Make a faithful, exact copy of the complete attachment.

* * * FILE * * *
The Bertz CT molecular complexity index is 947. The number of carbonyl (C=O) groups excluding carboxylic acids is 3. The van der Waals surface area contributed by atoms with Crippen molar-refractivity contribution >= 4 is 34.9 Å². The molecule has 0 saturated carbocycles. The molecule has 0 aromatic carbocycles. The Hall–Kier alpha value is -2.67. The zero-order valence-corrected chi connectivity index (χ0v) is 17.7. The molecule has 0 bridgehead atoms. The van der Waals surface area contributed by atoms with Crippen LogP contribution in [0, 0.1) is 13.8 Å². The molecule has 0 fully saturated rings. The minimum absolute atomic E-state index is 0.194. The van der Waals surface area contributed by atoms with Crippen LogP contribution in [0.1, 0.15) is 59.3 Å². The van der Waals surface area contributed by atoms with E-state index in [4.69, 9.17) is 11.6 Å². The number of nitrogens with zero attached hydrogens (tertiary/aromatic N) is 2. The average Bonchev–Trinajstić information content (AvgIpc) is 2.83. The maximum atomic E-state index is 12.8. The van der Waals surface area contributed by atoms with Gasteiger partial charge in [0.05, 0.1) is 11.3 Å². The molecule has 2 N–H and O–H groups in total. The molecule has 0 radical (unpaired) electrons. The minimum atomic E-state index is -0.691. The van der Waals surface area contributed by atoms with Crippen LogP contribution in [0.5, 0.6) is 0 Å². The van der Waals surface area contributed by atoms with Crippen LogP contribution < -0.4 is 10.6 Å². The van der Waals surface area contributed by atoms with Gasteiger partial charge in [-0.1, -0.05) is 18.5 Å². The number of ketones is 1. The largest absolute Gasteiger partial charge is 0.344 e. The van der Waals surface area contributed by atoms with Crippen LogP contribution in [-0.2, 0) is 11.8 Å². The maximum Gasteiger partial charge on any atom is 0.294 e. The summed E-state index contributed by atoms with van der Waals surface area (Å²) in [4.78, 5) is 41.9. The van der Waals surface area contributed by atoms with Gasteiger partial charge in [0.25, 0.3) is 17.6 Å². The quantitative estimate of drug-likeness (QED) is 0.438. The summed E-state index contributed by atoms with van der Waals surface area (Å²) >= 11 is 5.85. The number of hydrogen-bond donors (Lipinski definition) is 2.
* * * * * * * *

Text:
The Bertz CT molecular complexity index is 947. The number of carbonyl (C=O) groups excluding carboxylic acids is 3. The van der Waals surface area contributed by atoms with Crippen molar-refractivity contribution >= 4 is 34.9 Å². The molecule has 0 saturated carbocycles. The molecule has 0 aromatic carbocycles. The Hall–Kier alpha value is -2.67. The zero-order valence-corrected chi connectivity index (χ0v) is 17.7. The molecule has 0 bridgehead atoms. The van der Waals surface area contributed by atoms with Crippen LogP contribution in [0, 0.1) is 13.8 Å². The molecule has 0 fully saturated rings. The minimum absolute atomic E-state index is 0.194. The van der Waals surface area contributed by atoms with Crippen LogP contribution in [0.1, 0.15) is 59.3 Å². The van der Waals surface area contributed by atoms with E-state index in [4.69, 9.17) is 11.6 Å². The number of nitrogens with zero attached hydrogens (tertiary/aromatic N) is 2. The average Bonchev–Trinajstić information content (AvgIpc) is 2.83. The maximum atomic E-state index is 12.8. The van der Waals surface area contributed by atoms with Gasteiger partial charge in [0.05, 0.1) is 11.3 Å². The molecule has 2 N–H and O–H groups in total. The molecule has 0 radical (unpaired) electrons. The minimum atomic E-state index is -0.691. The van der Waals surface area contributed by atoms with Crippen LogP contribution in [0.5, 0.6) is 0 Å². The van der Waals surface area contributed by atoms with Crippen LogP contribution < -0.4 is 10.6 Å². The van der Waals surface area contributed by atoms with Gasteiger partial charge in [-0.1, -0.05) is 18.5 Å². The number of ketones is 1. The largest absolute Gasteiger partial charge is 0.344 e. The van der Waals surface area contributed by atoms with Crippen LogP contribution in [-0.2, 0) is 11.8 Å². The maximum Gasteiger partial charge on any atom is 0.294 e. The summed E-state index contributed by atoms with van der Waals surface area (Å²) in [4.78, 5) is 41.9. The van der Waals surface area contributed by atoms with Gasteiger partial charge in [0.25, 0.3) is 17.6 Å². The quantitative estimate of drug-likeness (QED) is 0.438. The summed E-state index contributed by atoms with van der Waals surface area (Å²) >= 11 is 5.85. The number of hydrogen-bond donors (Lipinski definition) is 2.